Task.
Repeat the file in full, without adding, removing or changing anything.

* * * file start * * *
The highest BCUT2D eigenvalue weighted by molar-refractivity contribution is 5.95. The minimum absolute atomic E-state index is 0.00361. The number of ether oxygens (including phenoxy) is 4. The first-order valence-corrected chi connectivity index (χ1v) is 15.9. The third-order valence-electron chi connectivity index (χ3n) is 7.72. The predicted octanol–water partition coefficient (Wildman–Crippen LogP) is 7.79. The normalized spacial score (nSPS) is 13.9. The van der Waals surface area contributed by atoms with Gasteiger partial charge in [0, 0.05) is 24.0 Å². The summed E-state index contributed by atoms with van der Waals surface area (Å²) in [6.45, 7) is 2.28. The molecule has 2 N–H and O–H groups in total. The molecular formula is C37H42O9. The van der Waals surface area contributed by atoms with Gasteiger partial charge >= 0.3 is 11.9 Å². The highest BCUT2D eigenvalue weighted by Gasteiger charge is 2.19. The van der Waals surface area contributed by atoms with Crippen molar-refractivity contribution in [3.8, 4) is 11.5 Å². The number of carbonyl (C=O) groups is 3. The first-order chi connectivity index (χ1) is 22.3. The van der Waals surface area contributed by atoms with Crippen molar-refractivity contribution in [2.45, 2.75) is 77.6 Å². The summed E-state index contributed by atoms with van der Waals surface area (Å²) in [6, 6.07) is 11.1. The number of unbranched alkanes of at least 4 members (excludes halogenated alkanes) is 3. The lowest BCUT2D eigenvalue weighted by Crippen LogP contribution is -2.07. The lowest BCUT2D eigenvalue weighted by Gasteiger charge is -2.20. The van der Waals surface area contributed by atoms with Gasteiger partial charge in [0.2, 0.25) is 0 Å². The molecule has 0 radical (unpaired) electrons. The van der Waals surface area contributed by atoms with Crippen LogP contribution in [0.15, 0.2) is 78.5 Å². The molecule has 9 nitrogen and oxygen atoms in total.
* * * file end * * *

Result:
The highest BCUT2D eigenvalue weighted by molar-refractivity contribution is 5.95. The minimum absolute atomic E-state index is 0.00361. The number of ether oxygens (including phenoxy) is 4. The first-order valence-corrected chi connectivity index (χ1v) is 15.9. The third-order valence-electron chi connectivity index (χ3n) is 7.72. The predicted octanol–water partition coefficient (Wildman–Crippen LogP) is 7.79. The normalized spacial score (nSPS) is 13.9. The van der Waals surface area contributed by atoms with Gasteiger partial charge in [0, 0.05) is 24.0 Å². The summed E-state index contributed by atoms with van der Waals surface area (Å²) in [6.45, 7) is 2.28. The molecule has 2 N–H and O–H groups in total. The molecular formula is C37H42O9. The van der Waals surface area contributed by atoms with Gasteiger partial charge >= 0.3 is 11.9 Å². The highest BCUT2D eigenvalue weighted by Gasteiger charge is 2.19. The van der Waals surface area contributed by atoms with Crippen molar-refractivity contribution in [3.8, 4) is 11.5 Å². The number of carbonyl (C=O) groups is 3. The first-order chi connectivity index (χ1) is 22.3. The van der Waals surface area contributed by atoms with Crippen molar-refractivity contribution in [2.45, 2.75) is 77.6 Å². The summed E-state index contributed by atoms with van der Waals surface area (Å²) in [6, 6.07) is 11.1. The number of unbranched alkanes of at least 4 members (excludes halogenated alkanes) is 3. The lowest BCUT2D eigenvalue weighted by Crippen LogP contribution is -2.07. The lowest BCUT2D eigenvalue weighted by Gasteiger charge is -2.20. The van der Waals surface area contributed by atoms with Gasteiger partial charge in [0.2, 0.25) is 0 Å². The molecule has 0 radical (unpaired) electrons. The van der Waals surface area contributed by atoms with Crippen LogP contribution in [0.15, 0.2) is 78.5 Å². The molecule has 9 nitrogen and oxygen atoms in total.